For example, uranium-lead dating can be used to find the age of a uranium-containing mineral.

It works because we know the fixed radioactive decay rates of uranium-238, which decays to lead-206, and for uranium-235, which decays to lead-207.

Plants absorb C-14 during photosynthesis, so C-14 is incorporated into the cellular structure of plants.

Plants are then eaten by animals, making C-14 a part of the cellular structure of all living things.

Scientists look at half-life decay rates of radioactive isotopes to estimate when a particular atom might decay.

Radioactive dating is helpful for figuring out the age of ancient things.

It might take a millisecond, or it might take a century. But if you have a large enough sample, a pattern begins to emerge.

It takes a certain amount of time for half the atoms in a sample to decay.

However, rocks and other objects in nature do not give off such obvious clues about how long they have been around.

So, we rely on radiometric dating to calculate their ages.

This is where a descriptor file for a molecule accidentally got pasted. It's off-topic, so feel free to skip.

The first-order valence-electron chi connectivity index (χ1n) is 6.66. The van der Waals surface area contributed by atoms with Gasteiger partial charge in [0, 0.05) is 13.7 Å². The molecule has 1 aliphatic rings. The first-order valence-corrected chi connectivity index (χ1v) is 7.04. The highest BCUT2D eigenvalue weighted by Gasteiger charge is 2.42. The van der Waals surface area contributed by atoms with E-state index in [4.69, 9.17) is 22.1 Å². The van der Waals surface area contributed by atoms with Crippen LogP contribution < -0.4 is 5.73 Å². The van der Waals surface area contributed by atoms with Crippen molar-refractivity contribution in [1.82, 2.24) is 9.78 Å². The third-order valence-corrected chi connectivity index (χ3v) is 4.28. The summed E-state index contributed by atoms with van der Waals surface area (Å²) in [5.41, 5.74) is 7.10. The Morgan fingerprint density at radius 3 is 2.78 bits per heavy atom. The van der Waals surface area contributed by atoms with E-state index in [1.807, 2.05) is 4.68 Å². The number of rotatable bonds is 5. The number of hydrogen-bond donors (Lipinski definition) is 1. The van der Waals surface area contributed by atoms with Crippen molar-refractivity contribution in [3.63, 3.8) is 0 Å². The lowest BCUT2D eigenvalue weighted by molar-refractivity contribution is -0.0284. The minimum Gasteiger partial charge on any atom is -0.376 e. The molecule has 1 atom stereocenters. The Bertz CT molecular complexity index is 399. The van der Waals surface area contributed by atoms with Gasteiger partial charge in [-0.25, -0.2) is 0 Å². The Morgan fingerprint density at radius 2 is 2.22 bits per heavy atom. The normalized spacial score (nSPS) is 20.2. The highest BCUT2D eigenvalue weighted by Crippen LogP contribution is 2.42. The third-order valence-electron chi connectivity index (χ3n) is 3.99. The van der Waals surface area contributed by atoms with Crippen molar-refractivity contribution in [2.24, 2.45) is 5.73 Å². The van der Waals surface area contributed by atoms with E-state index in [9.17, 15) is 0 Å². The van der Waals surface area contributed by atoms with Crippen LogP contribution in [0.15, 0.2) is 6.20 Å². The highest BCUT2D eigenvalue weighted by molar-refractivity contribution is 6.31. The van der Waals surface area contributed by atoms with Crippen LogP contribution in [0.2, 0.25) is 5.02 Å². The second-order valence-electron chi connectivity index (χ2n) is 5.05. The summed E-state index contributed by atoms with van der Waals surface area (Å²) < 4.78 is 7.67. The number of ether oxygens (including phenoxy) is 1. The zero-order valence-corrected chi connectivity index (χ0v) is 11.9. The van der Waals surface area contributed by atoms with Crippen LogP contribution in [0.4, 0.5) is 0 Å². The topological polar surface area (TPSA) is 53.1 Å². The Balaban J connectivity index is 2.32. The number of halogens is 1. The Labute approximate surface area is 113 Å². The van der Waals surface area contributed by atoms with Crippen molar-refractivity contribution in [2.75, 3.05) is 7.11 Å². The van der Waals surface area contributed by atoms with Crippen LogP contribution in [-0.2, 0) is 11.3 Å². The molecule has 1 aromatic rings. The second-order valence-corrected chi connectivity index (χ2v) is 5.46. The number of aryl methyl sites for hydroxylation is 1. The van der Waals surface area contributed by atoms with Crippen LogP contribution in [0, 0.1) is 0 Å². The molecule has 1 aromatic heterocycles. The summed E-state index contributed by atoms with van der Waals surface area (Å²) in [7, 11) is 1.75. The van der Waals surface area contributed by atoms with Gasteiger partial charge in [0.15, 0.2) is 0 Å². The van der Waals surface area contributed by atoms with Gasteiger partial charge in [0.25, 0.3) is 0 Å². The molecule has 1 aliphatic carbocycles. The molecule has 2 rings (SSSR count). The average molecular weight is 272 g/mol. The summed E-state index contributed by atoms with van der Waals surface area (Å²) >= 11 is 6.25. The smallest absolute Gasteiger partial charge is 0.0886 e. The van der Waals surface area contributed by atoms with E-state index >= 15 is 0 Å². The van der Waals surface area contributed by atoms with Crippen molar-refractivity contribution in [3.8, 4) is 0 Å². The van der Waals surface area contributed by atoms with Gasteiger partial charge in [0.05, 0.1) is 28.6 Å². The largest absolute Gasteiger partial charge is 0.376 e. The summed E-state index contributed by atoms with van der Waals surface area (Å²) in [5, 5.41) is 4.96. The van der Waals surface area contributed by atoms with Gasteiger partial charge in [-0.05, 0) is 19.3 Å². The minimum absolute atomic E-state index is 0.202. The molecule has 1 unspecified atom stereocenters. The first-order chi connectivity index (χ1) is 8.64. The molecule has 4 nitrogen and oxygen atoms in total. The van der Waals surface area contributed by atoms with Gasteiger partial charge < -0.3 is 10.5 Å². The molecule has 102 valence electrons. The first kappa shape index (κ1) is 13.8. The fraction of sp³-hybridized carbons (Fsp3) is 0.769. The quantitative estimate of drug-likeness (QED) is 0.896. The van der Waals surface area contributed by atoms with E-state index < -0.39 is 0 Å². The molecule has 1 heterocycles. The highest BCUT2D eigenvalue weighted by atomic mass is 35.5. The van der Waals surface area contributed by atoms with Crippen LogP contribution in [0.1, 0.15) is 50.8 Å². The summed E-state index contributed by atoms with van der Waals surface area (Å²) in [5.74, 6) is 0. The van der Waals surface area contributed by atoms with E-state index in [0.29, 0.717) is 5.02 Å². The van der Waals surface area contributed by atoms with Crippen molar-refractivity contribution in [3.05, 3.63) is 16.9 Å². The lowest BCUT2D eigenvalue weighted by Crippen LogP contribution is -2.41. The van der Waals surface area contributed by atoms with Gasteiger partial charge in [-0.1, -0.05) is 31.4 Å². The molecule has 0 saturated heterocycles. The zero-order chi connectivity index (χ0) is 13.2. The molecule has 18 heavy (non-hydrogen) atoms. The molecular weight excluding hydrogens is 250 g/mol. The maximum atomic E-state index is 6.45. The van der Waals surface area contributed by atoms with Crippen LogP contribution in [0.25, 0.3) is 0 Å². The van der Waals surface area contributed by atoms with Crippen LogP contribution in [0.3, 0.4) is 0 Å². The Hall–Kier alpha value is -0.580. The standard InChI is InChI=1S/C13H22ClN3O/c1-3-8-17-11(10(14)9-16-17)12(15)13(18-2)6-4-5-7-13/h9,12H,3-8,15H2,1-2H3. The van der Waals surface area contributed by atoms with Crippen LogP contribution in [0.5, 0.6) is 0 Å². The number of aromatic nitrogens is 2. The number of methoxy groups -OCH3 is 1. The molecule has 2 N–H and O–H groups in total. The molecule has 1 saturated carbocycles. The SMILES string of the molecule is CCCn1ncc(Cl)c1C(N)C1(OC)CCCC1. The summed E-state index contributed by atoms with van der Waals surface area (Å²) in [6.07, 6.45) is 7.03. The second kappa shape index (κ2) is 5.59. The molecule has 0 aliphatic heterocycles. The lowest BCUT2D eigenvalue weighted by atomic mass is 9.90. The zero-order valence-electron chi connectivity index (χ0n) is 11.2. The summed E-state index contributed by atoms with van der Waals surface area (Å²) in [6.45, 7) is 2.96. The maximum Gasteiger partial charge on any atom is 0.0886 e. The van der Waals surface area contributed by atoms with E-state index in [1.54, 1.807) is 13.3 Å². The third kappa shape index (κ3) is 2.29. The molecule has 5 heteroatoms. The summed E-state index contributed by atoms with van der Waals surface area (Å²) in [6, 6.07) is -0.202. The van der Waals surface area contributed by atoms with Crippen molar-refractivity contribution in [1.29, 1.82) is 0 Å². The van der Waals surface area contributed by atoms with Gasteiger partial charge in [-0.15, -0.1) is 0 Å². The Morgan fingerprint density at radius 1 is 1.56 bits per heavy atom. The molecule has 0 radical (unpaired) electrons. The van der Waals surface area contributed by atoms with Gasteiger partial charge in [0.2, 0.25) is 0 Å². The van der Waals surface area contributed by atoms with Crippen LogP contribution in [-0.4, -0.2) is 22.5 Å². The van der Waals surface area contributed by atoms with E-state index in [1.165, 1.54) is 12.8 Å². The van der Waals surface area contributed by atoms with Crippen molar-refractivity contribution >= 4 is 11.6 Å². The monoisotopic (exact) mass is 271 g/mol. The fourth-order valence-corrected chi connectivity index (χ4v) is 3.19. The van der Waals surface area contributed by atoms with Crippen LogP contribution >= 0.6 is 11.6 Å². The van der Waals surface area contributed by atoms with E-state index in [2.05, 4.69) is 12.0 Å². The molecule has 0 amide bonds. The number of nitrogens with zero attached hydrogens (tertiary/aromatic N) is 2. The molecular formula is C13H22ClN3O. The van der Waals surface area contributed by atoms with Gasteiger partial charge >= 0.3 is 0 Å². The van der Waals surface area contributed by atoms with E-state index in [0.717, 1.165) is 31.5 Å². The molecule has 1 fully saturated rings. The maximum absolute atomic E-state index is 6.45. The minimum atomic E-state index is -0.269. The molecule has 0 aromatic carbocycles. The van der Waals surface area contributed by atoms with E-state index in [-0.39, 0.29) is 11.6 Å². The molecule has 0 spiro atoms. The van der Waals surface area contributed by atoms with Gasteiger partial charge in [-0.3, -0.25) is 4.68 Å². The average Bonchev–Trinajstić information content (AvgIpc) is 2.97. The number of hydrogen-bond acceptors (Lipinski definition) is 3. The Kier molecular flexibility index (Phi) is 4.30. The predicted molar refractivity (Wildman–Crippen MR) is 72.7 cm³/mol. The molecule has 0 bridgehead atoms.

Radioactive dating is helpful for figuring out the age of ancient things.

It might take a millisecond, or it might take a century. But if you have a large enough sample, a pattern begins to emerge.

It takes a certain amount of time for half the atoms in a sample to decay.

However, rocks and other objects in nature do not give off such obvious clues about how long they have been around.

So, we rely on radiometric dating to calculate their ages.

So, if you know the radioactive isotope found in a substance and the isotope's half-life, you can calculate the age of the substance. Well, a simple explanation is that it is the time required for a quantity to fall to half of its starting value.